The new government in Kiev that toppled Yanukovich faces the same constraints as their predecessor. Stratfor Global Intelligence suggests: “the only card Kiev can play for the moment is to emphasize the destabilizing effects a default would have. The economic disruption caused by a default could reignite protests in Ukraine and shatter the fragile compromise brokered by Western powers -- an option the West would find unacceptable.” But a joint EU-IMF bailout of Ukraine without painful economic reforms would be politically indefensible to many European countries that have been battling their own economic crisis and have been subject to five years of stringent austerity.
Russia announced on February 26th “surprise military drills” along their borders and activated 150,000 army, navy, air force, and rocket forces personnel. The next day the 76th Russian Shock Troops invaded the Crimea as Russian fighter jets screamed overhead.
The U.S. has engaged in bilateral military programs with Ukraine since the collapse of the Soviet Union in 1992. Combined U.S.-Ukraine military operations have taken place in in Bosnia, Kosovo, and Iraq. Ukrainians have proven their ability to be a reliable and capable peacekeeping force, but this is far from being able to challenge the Russians.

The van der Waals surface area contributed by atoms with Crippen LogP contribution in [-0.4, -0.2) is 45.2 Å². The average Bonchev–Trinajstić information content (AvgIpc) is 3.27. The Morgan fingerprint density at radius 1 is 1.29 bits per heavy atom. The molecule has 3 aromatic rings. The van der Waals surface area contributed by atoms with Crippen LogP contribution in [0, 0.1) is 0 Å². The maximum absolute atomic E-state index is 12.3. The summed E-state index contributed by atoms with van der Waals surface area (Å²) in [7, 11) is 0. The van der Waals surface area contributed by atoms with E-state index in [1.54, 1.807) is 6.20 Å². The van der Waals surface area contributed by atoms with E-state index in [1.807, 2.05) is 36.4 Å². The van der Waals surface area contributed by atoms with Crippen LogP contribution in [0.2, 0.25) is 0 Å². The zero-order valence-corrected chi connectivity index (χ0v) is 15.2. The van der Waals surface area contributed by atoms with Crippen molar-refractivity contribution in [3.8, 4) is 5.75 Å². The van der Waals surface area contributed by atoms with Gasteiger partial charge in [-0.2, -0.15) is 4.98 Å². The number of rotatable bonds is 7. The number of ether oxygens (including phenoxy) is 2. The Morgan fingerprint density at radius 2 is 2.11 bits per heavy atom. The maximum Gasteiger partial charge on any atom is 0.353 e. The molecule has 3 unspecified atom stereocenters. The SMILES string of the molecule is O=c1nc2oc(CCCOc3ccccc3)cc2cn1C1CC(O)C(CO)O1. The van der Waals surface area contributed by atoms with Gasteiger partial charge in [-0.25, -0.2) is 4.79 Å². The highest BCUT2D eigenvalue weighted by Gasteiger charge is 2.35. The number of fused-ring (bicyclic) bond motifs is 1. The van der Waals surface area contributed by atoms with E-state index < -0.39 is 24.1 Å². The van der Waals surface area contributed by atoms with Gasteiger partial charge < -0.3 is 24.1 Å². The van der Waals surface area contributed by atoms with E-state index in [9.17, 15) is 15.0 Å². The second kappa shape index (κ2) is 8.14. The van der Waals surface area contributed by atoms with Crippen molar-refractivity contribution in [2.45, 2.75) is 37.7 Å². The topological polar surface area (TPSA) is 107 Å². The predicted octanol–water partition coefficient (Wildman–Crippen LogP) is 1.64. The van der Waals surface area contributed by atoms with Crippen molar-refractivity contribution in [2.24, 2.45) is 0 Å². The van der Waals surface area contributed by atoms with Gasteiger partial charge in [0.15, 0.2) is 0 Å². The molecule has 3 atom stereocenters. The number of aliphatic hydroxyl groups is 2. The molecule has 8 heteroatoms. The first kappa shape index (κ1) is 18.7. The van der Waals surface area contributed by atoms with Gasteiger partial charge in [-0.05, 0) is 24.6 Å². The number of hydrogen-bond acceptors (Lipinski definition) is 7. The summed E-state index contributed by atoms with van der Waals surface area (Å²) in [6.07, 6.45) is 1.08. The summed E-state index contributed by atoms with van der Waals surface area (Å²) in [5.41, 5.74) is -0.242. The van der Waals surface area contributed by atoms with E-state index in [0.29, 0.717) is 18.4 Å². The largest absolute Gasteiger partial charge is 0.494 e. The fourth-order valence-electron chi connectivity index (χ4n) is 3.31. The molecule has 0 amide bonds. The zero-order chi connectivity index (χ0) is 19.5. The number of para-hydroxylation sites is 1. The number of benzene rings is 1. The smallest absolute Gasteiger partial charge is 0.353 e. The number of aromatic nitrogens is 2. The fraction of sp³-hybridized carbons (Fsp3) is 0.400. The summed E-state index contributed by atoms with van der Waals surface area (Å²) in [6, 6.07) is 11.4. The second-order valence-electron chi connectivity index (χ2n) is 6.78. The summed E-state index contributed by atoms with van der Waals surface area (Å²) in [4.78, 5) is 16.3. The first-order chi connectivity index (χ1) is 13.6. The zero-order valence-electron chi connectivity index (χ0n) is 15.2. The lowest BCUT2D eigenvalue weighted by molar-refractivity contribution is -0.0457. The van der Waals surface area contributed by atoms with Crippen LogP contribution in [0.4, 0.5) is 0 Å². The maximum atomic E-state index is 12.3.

President Obama said that “the United States will stand with the international community in affirming that there will be costs for any military intervention in Ukraine.” Americans willingness to financially bail out a basket-case like the Ukraine comes at a time the budget sequestration is hacking away at federal spending. Even the Department of Defense just announced plans to slash the Army from 570,000 to a pre-World War II size of 440,000. It may be enjoyable for Americans to root against the Russians, but why should the U.S. pay for Ukraine’s bankruptcy?
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Chriss Street is teaching microeconomic at University of California, Irvine this spring. ECON X419.34 (3 units): March 31 – June 8, 2014 Where: ONLINE Fee: $630 Reg #: 00026 (Spring 2014) Call Student Services at (949) 824-5414 or visit http://unex.uci.edu/courses to enroll!